Buy Side or Sell Side, Is Real Time Analytics on Your Side? A look at how all capital markets firms can benefit from streaming analytics

By Peter Simpson, VP of Streaming Analytics at Datawatch Panopticon

What better reason than a historic week of intense market volatility to make us pause and spend some time on a favorite topic of brokers, fund managers and researchers alike… data analytics.  Real-Time streaming analytics, to be precise.

The calm waters that had existed for months on Wall Street came to an abrupt end last week, as we witnessed the worst market losses since February, which led us to look at the role real-time streaming analytics plays in protecting positions and managing risk and liquidity. We wanted to take it a step further and outline some key similarities and differences in the way the buy side and sell side leverage real-time analytics, and what each should consider most valuable in a volatile market.

This is the first of a four-part series where we’ll dig in to three key areas of capital markets – the buy side, the sell side and exchanges – to examine how streaming data enrichment, performance metric calculations, and anomaly alerts are delivering better, faster data intelligence to meet the needs of regulatory, profitability and customer service pressures.

Below is an overview of key areas where real-time analytics are delivering the most value in times of volatility:

Sell Side – Sell side firms like investment banks, commercial banks, and brokers have the most consistent needs for live streaming analytics and it makes sense. They’re under the most regulated pressure, which has continued to increase in recent years. They’re also under the greatest cost pressures, because while the amounts they can charge have decreased, the requirement to provide the best pricing and improved transparency in trading effectiveness to customers has increased.

What’s vital to the sell side is having the ability to identify problems, while they can still take remedial action. If you process two orders with two different brokers and something goes wrong with the trade, you’ll be much happier with the broker who calls you within minutes with the insight, as opposed to the broker who is merely able to run end-of-day reports, which are typically files directly to trash.  All banks have similar services, to the point where it’s almost commoditized.   What they bring to the table is in their talent, expertise and their information assets. The ability to gain and leverage insights in real time is an incredibly valuable differentiator. Sell side firms need to know fast and accurate information about what their position is now, where the risks are and where the problems are. By the end of the day, it’s too late.

Buy Side –The large traditional fund managers have slightly different, yet equally important needs for real-time streaming data. Here, customers on the trading desk are sending orders to brokers who must make critical decisions before and during the trade, which requires continuous feedback on how the trade is performing. But there’s more that real-time intelligence can deliver. For instance, fund managers are routinely evaluating broker performance, evaluating algorithms, and which brokers are implementing the best strategies.  Real-time intelligence from streaming data allows managers to monitor from a higher viewpoint to investigate how they can optimize their performance, better understand what drove prior performance and how they can reduce the weighting of certain instruments while increasing the weighting of others.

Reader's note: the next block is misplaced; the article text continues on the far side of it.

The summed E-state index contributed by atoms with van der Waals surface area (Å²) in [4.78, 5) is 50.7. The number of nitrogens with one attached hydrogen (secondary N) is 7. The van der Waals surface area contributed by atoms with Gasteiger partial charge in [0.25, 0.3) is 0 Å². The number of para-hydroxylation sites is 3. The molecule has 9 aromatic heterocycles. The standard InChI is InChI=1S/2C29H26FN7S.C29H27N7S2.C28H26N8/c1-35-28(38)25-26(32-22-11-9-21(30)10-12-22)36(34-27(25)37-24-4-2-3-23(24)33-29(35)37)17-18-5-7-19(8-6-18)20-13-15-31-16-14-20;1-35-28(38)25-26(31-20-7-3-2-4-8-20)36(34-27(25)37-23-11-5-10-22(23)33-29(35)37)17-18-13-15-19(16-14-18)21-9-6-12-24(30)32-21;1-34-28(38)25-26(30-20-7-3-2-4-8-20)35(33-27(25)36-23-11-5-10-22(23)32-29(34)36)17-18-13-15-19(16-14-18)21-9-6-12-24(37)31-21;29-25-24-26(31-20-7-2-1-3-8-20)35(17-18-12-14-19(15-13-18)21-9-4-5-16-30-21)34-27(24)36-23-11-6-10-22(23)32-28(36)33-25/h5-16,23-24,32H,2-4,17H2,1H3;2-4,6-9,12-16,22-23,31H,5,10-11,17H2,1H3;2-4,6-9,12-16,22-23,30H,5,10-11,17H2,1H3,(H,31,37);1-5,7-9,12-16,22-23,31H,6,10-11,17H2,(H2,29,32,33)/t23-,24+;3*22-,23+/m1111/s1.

A fund manager may we willing to take on more risk for that extra 3% of return, but without real-time intelligence, it’s difficult to properly change modeling parameters to rebalance a portfolio for peak performance.  As someone once said, you wouldn’t decide to cross a busy street based on a picture of that crosswalk taken yesterday.

Exchanges / DPMs:  Exchanges, for many years were thought of as a monopoly. If you wanted to trade a stock, you traded on that exchange. But today, if you want to trade a stock, it can be done in a multitude of ways, both lit and dark.

From the exchange’s perspective, competitive pressures are driving a clear need for faster insights on how they, their members, and competitors are performing in real time. Say a market maker puts an order into the book. One may place a few orders in throughout the day and adjust as the market moves. But others may place tens of thousands of orders and keep replacing them throughout the day. Real-time streaming intelligence will help them better understand why one is really contributing to liquidity, and which is playing the exchange for riskless stipends.   Once you can visualize this data, you’ll be more equipped to investigate trading flow, and understand market quality, together with the latency for each market participant. The fact is, exchange must provide market health, but they also need to move fast. If one is slowed by the inability to interpret data, and optimize their flow into and matching engine execution, then brokers will have no problem taking their business to another competing exchange, resulting in lost revenue.   Although the same equally applies to surveillance, the focus is on optimizing performance, and member flow.

In short, real-time streaming analytics shows you the anomalies; the weird stuff where there is an edge. For if everything went as expected, there is nothing to analyze. But in the real world there are always issues to resolve and opportunities to capitalize on.

In our next blog well explore some of those issues and opportunities more closely, as we dig deeper into the sell side, and the regulations that are driving the evolution of real time insight.

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